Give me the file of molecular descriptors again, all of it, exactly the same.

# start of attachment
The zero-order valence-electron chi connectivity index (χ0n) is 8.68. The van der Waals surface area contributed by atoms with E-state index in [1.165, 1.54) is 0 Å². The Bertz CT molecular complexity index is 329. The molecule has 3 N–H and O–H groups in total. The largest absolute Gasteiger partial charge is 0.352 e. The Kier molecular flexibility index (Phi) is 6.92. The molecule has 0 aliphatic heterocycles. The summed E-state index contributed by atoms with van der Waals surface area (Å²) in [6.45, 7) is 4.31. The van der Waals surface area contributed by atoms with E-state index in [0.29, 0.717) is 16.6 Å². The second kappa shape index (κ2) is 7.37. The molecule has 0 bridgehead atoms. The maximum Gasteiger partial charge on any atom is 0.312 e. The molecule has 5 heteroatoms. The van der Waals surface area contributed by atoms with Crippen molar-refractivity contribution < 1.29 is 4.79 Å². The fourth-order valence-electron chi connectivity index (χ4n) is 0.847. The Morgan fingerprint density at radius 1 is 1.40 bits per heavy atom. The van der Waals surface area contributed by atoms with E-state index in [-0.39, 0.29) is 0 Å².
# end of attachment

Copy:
The zero-order valence-electron chi connectivity index (χ0n) is 8.68. The van der Waals surface area contributed by atoms with E-state index in [1.165, 1.54) is 0 Å². The Bertz CT molecular complexity index is 329. The molecule has 3 N–H and O–H groups in total. The largest absolute Gasteiger partial charge is 0.352 e. The Kier molecular flexibility index (Phi) is 6.92. The molecule has 0 aliphatic heterocycles. The summed E-state index contributed by atoms with van der Waals surface area (Å²) in [6.45, 7) is 4.31. The van der Waals surface area contributed by atoms with E-state index in [0.29, 0.717) is 16.6 Å². The second kappa shape index (κ2) is 7.37. The molecule has 0 bridgehead atoms. The maximum Gasteiger partial charge on any atom is 0.312 e. The molecule has 5 heteroatoms. The van der Waals surface area contributed by atoms with Crippen molar-refractivity contribution < 1.29 is 4.79 Å². The fourth-order valence-electron chi connectivity index (χ4n) is 0.847. The Morgan fingerprint density at radius 1 is 1.40 bits per heavy atom. The van der Waals surface area contributed by atoms with E-state index in [-0.39, 0.29) is 0 Å².